6. The learned Sessions Judge perused the entire record of the lower Court but could not find any application on behalf of the accused presented to the learned Magistrate either on September 15, 1967 or on any other date prior to October 6, 1967, requesting that any test identification should be held, The learned Sessions Judge was satisfied that it was deliberately and wrongly stated that the appellant had moved an application on September 15, 1967.

7. On the application of the accused, dated October 6, 1967, the Magistrate requested the District Magistrate that a Magistrate be deputed for holding identification proceedings of the accused. It was arranged that Shri Faujdar Singh would held the parade on October 20, 1967, which date was later changed to October 27, 1967. On October 26, 1967, i.e. a day before the date fixed for identification, the appellant moved another application alleging that the police deliberately delayed the holding of the identification proceedings and that on the date of the application, i. e. October 26, 1967, the police succeeded in snatching away from his house his photograph, and therefore the appellant did not went to get his identification proceedings conducted. As a result the Magistrate ordered that the identification proceedings need not be held.

8. On these facts the learned Sessions Judge came to the conclusion that the conduct of the accused was suspicious and the application had been made by him with same ulterior motive to gain advantage in the course of the trial. The learned Sessions Judge was also satisfied that the appellant was known to Ram Khelawan from before.

9. When the appeal was argued before the High Court the papers pertaining to the application were not traceable. It was urged before the High Court that the records had been removed deliberately. The High Court did not accept this plea and came to the conclusion that it was clear that Ram Khelawan knew the appellant before hand and therefore, no importance could be attached to the non-holding of the identification proceedings.

10. The learned Counsel for the appellant. Mr. S.P. Sinha, brought to our attention the fact that a question was put to S.O. Ram Narain, P.W.9, about the recovery of the photo of the accused from his verandah, and he had replied that 'it is wrong to say that I recovered the photo of the accused from his verandah and for that reason the accused did not get his identification conducted '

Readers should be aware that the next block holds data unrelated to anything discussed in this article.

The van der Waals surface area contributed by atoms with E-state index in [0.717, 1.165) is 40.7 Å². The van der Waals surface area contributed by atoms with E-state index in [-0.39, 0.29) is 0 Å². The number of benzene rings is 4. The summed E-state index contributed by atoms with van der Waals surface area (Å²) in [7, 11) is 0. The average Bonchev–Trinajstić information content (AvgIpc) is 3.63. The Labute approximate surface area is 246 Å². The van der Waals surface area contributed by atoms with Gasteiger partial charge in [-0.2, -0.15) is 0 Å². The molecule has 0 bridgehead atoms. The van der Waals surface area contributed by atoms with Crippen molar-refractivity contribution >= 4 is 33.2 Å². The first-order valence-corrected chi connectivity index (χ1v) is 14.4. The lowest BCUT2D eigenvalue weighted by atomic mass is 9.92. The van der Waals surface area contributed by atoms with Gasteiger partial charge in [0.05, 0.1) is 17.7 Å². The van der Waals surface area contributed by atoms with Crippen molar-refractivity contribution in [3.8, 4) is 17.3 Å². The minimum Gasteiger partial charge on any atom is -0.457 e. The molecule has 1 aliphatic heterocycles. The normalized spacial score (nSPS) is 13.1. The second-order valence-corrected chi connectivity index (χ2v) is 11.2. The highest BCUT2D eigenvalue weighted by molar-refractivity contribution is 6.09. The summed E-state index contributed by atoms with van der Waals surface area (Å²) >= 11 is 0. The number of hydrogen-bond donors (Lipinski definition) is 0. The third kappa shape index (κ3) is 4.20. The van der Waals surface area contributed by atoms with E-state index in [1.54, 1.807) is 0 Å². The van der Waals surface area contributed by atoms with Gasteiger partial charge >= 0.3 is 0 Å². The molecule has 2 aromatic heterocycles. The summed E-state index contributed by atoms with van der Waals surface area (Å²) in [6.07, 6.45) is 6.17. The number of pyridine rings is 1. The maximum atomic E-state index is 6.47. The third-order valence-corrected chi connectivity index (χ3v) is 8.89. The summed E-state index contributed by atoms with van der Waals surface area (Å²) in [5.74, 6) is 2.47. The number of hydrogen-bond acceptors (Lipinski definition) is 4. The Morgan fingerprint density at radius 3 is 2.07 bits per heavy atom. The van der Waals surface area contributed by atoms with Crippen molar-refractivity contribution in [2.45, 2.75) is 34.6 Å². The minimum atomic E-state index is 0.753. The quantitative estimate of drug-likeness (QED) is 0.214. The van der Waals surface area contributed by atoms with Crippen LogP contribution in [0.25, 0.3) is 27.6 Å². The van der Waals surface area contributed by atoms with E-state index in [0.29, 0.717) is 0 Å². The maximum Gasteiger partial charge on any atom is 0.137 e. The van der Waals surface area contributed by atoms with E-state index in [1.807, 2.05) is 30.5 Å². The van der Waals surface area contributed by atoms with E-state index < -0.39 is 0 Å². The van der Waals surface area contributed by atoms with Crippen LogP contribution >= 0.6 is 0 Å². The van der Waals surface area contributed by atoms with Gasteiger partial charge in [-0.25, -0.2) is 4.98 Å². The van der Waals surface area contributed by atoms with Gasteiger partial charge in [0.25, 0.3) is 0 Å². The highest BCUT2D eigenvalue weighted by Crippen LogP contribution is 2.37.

11. Ram Khelawan, in his examination-in-chief had stated that he knew the appellant but he did not know Mahadei, deceased. In cross-examination he stated :

I know the accused from before. I did not know Mahadei. The accused was not on visiting terms with me. The accused did not pay visits to me, either. The accused himself once told me his name. He told me, his name was Kalian. Thereafter I had seen him several times in the chakbandi Court.

12. We see no reason to differ from the finding of the High Court that Ram Khelawan knew the appellant from before. The High Court also found Ram Khelawan a disinterested person and not connected with the local disputes. To make sure that it could act upon the testimony of Ram Khelawan, the High Court summoned him for further cross-examination, which convinced the High Court that Ram Khelawan was an independent witness and he was not on bad terms with the appellant.

13. Regarding the evidence of Nanku, P.W. 1, and Bachai, P.W. 4, the High Court observed that it would not be safe to act fully upon their evidence but that their testimony could be used to corroborate the other evidence.

14. This is an appeal by special leave and there are concurrent findings of the two Courts below that Ram Khelawan is a trustworthy witness. Nothing has been brought out before us why we should differ from the Courts below.

15. Finally the learned Counsel said that in the circumstances the sentence of death was not appropriate Nothing has been brought out why we should interfere in a special leave with the sentence imposed by the learned Sessions Judge and confirmed by the High Court.

16. In the result the appeal fails and is dismissed.